Apple going Intel: The beginning or the beginning of the end?
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acs236

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Apple is making the switch to Intel processors. All the software has to be rewritten. No cross-compatability other than through emulators.
 
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AlanY

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Quote:

Originally Posted by acs236
No cross-compatability other than through emulators.


That's true, but it's an overly bleak assessment. They're using Transitive Technologies' dynamic code conversion tool, which is much more than an emulator, and it should let applications run at near native speeds, even if they haven't yet been recompiled for Intel. It's not magic technology -- I used to run Intel apps on a DEC Alpha machine using their Fx32 technology (essentially the same thing as what Transitive is providing) and they did run at effectively native speeds.

For most applications, Intel native versions are just an easy recompile away. Code doesn't have to be "rewritten" unless it's low-level, mostly AltiVec stuff, and most AltiVec programmers use the C-style abstraction layer anyway.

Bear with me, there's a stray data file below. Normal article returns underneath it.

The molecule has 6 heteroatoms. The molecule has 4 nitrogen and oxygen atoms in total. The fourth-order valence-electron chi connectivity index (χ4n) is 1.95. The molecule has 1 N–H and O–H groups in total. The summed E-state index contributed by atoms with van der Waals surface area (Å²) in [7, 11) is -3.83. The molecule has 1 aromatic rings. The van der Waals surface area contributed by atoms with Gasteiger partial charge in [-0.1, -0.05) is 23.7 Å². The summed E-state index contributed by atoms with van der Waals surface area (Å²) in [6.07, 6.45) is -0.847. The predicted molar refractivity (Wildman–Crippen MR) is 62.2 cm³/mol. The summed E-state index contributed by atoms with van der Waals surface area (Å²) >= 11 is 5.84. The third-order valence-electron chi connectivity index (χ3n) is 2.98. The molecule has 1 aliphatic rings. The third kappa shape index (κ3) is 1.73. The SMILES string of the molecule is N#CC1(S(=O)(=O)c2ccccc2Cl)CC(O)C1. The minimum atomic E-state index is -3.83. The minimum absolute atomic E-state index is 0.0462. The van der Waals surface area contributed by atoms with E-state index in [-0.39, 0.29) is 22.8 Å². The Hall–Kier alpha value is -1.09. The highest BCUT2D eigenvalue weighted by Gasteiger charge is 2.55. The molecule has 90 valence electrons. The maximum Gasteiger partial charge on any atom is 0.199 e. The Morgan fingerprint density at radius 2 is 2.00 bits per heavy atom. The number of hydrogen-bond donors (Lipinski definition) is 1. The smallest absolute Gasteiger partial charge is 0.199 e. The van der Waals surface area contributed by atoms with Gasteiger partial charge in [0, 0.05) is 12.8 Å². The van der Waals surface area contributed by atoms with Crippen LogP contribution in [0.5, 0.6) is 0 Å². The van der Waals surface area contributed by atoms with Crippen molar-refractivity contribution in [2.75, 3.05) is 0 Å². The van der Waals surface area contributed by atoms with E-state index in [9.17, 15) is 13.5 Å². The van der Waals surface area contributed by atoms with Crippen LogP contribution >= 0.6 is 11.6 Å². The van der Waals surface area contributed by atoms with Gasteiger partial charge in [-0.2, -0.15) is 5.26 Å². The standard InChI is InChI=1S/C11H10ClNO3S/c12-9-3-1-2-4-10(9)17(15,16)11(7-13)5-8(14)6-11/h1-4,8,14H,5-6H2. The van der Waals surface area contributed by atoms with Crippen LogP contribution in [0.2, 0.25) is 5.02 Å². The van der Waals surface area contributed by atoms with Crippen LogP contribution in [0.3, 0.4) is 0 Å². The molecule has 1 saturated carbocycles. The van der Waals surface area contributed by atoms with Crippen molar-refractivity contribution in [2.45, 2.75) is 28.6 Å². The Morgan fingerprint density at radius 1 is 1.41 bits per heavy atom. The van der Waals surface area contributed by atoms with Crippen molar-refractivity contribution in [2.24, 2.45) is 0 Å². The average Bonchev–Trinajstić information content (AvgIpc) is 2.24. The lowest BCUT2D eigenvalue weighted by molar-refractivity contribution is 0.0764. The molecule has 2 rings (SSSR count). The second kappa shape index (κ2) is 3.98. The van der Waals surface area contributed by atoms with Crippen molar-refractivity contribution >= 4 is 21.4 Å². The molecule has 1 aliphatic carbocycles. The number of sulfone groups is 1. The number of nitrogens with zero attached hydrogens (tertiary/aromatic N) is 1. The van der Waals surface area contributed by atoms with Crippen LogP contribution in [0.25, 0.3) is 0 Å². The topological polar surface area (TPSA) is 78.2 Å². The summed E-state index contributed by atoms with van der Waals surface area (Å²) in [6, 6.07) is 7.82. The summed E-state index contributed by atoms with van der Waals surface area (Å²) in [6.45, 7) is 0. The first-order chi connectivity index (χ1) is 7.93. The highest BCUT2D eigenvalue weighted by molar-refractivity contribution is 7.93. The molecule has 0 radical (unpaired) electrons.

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MrSlacker

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well we can make conclusions when more info about this shows up.
 
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perplex

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Apple are supposed to have OS X running on x86 for a while now, so they must have been preparing for a while
 
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lini

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Well, so far I'm not too fascinated - of course, that switch will enable Apple to offer cheaper hardware. And they generally have a lot more options, 'cause there are a lot more available solutions on the x86-platform. Teaming up with Intel also makes perfect sense - there are a lot of potential advantages for a partner of what has become the most important company for computer hardware standards. Still, as hinted to above, if they'd ever run into difficulties with say Pentium 4 for example, they could easily switch to AMD Athlon 64 on the x86-platform.